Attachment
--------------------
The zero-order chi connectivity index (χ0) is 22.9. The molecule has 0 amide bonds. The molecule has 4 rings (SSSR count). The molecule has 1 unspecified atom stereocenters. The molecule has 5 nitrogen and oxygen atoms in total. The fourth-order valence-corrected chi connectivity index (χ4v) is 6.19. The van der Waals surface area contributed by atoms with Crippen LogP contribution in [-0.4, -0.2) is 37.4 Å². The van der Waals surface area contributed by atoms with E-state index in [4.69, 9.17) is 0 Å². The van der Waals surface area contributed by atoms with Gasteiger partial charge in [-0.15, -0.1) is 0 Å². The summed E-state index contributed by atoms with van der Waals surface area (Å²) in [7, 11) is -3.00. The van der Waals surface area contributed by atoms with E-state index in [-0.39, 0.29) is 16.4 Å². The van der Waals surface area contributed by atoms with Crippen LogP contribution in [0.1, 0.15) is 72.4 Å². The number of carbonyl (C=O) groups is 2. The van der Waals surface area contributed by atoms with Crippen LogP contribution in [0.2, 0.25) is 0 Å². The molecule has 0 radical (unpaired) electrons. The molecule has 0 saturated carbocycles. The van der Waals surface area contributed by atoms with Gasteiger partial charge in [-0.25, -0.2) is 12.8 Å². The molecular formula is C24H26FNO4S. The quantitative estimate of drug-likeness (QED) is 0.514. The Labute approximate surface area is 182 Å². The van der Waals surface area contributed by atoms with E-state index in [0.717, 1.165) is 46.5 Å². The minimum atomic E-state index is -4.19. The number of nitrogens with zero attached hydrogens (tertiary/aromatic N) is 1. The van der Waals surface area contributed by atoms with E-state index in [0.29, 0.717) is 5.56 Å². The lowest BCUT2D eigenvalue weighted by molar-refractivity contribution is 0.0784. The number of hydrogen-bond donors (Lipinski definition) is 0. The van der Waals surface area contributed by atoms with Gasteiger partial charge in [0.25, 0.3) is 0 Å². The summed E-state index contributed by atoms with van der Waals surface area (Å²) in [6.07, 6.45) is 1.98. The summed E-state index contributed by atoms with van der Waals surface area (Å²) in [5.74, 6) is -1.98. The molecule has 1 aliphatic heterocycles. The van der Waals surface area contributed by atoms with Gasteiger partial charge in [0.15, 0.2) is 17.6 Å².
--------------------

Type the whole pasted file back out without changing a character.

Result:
The zero-order chi connectivity index (χ0) is 22.9. The molecule has 0 amide bonds. The molecule has 4 rings (SSSR count). The molecule has 1 unspecified atom stereocenters. The molecule has 5 nitrogen and oxygen atoms in total. The fourth-order valence-corrected chi connectivity index (χ4v) is 6.19. The van der Waals surface area contributed by atoms with Crippen LogP contribution in [-0.4, -0.2) is 37.4 Å². The van der Waals surface area contributed by atoms with E-state index in [4.69, 9.17) is 0 Å². The van der Waals surface area contributed by atoms with Gasteiger partial charge in [-0.15, -0.1) is 0 Å². The summed E-state index contributed by atoms with van der Waals surface area (Å²) in [7, 11) is -3.00. The van der Waals surface area contributed by atoms with E-state index in [-0.39, 0.29) is 16.4 Å². The van der Waals surface area contributed by atoms with Crippen LogP contribution in [0.1, 0.15) is 72.4 Å². The number of carbonyl (C=O) groups is 2. The van der Waals surface area contributed by atoms with Crippen LogP contribution in [0.2, 0.25) is 0 Å². The molecule has 0 radical (unpaired) electrons. The molecule has 0 saturated carbocycles. The van der Waals surface area contributed by atoms with Gasteiger partial charge in [-0.25, -0.2) is 12.8 Å². The molecular formula is C24H26FNO4S. The quantitative estimate of drug-likeness (QED) is 0.514. The Labute approximate surface area is 182 Å². The van der Waals surface area contributed by atoms with E-state index in [0.717, 1.165) is 46.5 Å². The minimum atomic E-state index is -4.19. The number of nitrogens with zero attached hydrogens (tertiary/aromatic N) is 1. The van der Waals surface area contributed by atoms with E-state index in [0.29, 0.717) is 5.56 Å². The lowest BCUT2D eigenvalue weighted by molar-refractivity contribution is 0.0784. The number of hydrogen-bond donors (Lipinski definition) is 0. The van der Waals surface area contributed by atoms with Gasteiger partial charge in [0.25, 0.3) is 0 Å². The summed E-state index contributed by atoms with van der Waals surface area (Å²) in [6.07, 6.45) is 1.98. The summed E-state index contributed by atoms with van der Waals surface area (Å²) in [5.74, 6) is -1.98. The molecule has 1 aliphatic heterocycles. The van der Waals surface area contributed by atoms with Gasteiger partial charge in [0.15, 0.2) is 17.6 Å².